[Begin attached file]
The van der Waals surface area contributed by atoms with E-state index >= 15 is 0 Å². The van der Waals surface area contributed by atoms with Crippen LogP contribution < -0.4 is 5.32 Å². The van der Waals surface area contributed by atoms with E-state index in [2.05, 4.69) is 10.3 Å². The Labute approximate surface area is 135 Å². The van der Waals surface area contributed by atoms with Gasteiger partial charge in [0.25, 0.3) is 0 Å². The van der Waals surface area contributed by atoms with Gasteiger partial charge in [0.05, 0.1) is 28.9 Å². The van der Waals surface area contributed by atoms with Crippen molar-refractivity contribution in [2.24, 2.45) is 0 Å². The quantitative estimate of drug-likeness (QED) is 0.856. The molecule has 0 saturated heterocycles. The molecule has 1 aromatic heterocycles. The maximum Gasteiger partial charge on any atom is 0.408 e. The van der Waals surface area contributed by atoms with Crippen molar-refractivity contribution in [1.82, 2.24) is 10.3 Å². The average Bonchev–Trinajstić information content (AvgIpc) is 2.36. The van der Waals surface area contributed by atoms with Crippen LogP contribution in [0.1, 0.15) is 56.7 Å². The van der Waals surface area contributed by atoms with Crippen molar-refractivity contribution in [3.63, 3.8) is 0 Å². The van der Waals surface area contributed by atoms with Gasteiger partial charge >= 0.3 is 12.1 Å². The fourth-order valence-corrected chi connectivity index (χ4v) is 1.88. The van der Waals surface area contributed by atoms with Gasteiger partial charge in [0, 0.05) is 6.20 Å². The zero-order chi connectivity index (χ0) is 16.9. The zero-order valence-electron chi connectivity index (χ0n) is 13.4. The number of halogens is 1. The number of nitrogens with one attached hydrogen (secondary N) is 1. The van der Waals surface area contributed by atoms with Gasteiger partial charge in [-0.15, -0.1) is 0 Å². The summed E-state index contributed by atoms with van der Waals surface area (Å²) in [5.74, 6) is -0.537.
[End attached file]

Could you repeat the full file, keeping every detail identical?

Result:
The van der Waals surface area contributed by atoms with E-state index >= 15 is 0 Å². The van der Waals surface area contributed by atoms with Crippen LogP contribution < -0.4 is 5.32 Å². The van der Waals surface area contributed by atoms with E-state index in [2.05, 4.69) is 10.3 Å². The Labute approximate surface area is 135 Å². The van der Waals surface area contributed by atoms with Gasteiger partial charge in [0.25, 0.3) is 0 Å². The van der Waals surface area contributed by atoms with Gasteiger partial charge in [0.05, 0.1) is 28.9 Å². The van der Waals surface area contributed by atoms with Crippen molar-refractivity contribution in [2.24, 2.45) is 0 Å². The quantitative estimate of drug-likeness (QED) is 0.856. The molecule has 0 saturated heterocycles. The molecule has 1 aromatic heterocycles. The maximum Gasteiger partial charge on any atom is 0.408 e. The van der Waals surface area contributed by atoms with Crippen molar-refractivity contribution in [1.82, 2.24) is 10.3 Å². The average Bonchev–Trinajstić information content (AvgIpc) is 2.36. The van der Waals surface area contributed by atoms with Crippen LogP contribution in [0.1, 0.15) is 56.7 Å². The van der Waals surface area contributed by atoms with Crippen molar-refractivity contribution in [3.63, 3.8) is 0 Å². The van der Waals surface area contributed by atoms with Gasteiger partial charge >= 0.3 is 12.1 Å². The fourth-order valence-corrected chi connectivity index (χ4v) is 1.88. The van der Waals surface area contributed by atoms with Gasteiger partial charge in [0, 0.05) is 6.20 Å². The zero-order chi connectivity index (χ0) is 16.9. The zero-order valence-electron chi connectivity index (χ0n) is 13.4. The number of halogens is 1. The number of nitrogens with one attached hydrogen (secondary N) is 1. The van der Waals surface area contributed by atoms with Gasteiger partial charge in [-0.15, -0.1) is 0 Å². The summed E-state index contributed by atoms with van der Waals surface area (Å²) in [5.74, 6) is -0.537.